For half a century, Rei Kawakubo has subverted and reinvented the ideas of fashion and retail through her artistic and conceptual creativity. For a woman who barely speaks to the press, she has said everything we need to know through her work.
The brand was started 1969 and established as a company in 1973 during a time period that’s considered graphic, colourful and feminine – this is when Kawakubo entered the landscape of fashion and made her impact by being the persona non grata from Japan. Her 1981 debut collection in Paris was widely criticised by the fashion press for her use of ravaged fabrics – furrowed finishing was not something the world had seen before – yet, being the rebel she is, Kawakubo followed her artistic trajectory, quickly attaining a global following of ‘black crows’, as people called them back then.
During her breakthrough into the global fashion market, the standards for tailoring were entrenched in a Miami Vice meets Wall Street-style silhouette. Tailoring, or at least the idea of it, holds a vital place in the CDG repertoire. It’s the official Comme des Garçons uniform, the modus operandi, either through a pinafore dress, a style that has been with the company for decades or two-piece suits with irregular seams and applique in boiled polyester.
Throughout history, Comme des Garçons has juxtaposed the wearables and non-wearables as they went from disrupting the rules of tailoring to exhibiting abstract form in 1997. The SS97 ‘Lumps and Bumps’ collection often goes down as the holy grail of Comme des Garçons for collectors worldwide. The show set the paradigm for what would be a pivotal part of Comme des Garçons’ execution for the next two decades. In 1997, Aqua’s ‘Barbie’ track reigned on top of the charts and plastic surgery was on the rise – Kawakubo, contrarily, stuffed the dresses of her models with foam to distort their proportions and the idea of the female form. This collection changed the tropes of Comme des Garçons forever, transcending the brand into producing more sculptural and space-demanding structures of couture-like creatures. In an interview with Vogue in 1997 after her Lumps and Bumps show Rei Kawakubo said, “It’s our job to question convention, if we don’t take risks, then who will?”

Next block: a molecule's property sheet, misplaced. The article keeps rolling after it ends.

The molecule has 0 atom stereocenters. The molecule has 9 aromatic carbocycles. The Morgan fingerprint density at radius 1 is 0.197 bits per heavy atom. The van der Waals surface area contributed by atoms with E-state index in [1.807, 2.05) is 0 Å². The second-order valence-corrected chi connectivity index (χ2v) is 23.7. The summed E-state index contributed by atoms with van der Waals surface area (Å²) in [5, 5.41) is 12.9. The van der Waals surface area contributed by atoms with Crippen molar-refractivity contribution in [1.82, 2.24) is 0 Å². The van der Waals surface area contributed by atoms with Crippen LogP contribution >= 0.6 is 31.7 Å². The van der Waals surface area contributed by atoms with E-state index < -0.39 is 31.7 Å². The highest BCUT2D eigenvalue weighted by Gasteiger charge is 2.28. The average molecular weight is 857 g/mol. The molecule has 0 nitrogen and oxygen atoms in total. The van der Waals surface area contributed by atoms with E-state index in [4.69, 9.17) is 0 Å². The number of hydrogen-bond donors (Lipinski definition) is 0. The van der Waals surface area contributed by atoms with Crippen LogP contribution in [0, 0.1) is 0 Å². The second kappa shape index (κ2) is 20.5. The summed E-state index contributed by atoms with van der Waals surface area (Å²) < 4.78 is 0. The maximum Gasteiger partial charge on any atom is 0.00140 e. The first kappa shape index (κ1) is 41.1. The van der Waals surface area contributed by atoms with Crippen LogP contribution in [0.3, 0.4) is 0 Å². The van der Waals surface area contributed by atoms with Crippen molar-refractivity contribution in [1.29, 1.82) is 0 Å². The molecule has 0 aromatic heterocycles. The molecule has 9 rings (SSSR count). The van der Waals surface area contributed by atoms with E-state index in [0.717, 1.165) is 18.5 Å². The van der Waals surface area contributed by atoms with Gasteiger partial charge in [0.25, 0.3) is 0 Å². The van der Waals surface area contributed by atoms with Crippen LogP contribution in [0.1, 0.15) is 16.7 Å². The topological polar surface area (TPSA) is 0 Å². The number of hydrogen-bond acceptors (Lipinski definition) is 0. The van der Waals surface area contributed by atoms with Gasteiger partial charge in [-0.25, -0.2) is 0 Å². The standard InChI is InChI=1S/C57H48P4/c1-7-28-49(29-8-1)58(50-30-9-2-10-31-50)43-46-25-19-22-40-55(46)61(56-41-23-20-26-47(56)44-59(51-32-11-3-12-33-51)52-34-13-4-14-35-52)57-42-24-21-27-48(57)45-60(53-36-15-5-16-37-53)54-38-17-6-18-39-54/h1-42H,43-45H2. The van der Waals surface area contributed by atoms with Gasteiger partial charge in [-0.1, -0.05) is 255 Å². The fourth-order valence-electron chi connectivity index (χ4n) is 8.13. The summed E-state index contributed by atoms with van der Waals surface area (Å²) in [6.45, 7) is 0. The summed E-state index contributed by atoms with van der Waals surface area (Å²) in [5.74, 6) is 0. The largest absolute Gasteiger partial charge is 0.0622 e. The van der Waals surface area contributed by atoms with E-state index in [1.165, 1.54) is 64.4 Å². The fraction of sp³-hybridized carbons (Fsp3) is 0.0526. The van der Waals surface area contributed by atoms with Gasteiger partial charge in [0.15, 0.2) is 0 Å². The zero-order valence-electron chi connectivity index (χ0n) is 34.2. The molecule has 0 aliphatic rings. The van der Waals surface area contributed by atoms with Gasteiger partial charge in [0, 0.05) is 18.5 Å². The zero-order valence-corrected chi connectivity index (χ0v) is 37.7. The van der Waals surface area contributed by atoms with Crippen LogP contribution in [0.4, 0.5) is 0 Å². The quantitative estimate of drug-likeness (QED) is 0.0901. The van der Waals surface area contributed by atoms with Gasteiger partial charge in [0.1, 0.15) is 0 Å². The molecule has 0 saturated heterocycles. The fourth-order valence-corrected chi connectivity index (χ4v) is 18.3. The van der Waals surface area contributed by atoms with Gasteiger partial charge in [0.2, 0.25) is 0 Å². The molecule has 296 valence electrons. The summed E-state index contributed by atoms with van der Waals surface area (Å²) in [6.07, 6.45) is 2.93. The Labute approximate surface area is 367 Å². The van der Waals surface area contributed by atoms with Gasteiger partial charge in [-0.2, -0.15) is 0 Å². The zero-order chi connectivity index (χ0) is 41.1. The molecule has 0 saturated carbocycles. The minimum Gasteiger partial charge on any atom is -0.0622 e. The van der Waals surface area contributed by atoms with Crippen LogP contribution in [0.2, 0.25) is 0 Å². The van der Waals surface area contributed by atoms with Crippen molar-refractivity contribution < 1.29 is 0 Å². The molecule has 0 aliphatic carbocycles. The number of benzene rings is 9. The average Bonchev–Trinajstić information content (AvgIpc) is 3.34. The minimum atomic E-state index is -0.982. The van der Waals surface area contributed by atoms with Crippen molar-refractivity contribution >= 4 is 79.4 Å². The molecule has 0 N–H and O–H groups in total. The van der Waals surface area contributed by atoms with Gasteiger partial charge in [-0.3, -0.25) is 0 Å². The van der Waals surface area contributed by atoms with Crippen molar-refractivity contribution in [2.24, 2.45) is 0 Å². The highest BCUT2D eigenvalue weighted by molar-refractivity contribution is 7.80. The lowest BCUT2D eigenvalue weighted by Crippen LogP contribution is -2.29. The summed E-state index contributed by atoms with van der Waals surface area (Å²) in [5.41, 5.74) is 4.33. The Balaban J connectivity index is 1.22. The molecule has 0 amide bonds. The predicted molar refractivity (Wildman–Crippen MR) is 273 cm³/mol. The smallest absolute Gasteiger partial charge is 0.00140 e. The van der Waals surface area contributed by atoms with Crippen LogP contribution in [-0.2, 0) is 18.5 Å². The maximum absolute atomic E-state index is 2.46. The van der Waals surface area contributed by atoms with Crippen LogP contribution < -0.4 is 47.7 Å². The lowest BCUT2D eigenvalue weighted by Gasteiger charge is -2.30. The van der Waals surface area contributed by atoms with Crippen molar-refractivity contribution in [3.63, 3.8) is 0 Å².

In 2012 the world saw an increasing interest in modern technologies like 3D printing and 3D innovation, the same year Rei Kawakubo addressed the future as a 2D concept. Her AW12 collection, which featured two-dimensional clothing in paper doll-like contours, were translated into wearable tops, shirts, trousers and skirts in toned-down, yet visible, 2D outlines.
From recontextualised tailoring to extremist sculptural clothing, Adrian Joffe sent out an email ahead of their SS19 show to inform that after 10 seasons, Rei Kawakubo was not showing her collection in abstract form, and had returned to presenting more wearable clothes. The SS19 collection again, much like her previous work, presented ideas of social commentary by looking at femininity, pregnancy and body dysmorphia with references to her 1997 ‘Lumps and Bumps’ collection, paralleled with her archetypical memories of tailoring. By 2019 Rei Kawakubo had created a full circle on what had been a journey from normal, to abnormal, and back – whilst never caving into trends, nor the system.
The monumental impact Comme des Garçons has had on the industry of fashion is indisputable. However, the most substantial, and the one that seems to go unnoticed, is the way Rei Kawakubo challenged and changed the ideas of a feminine wardrobe, through connecting art and fashion on a more tangible level – whilst producing wearable clothing that travels beyond gender, norm and social statue.
Written by Madeleine Holth for LOVE Magazine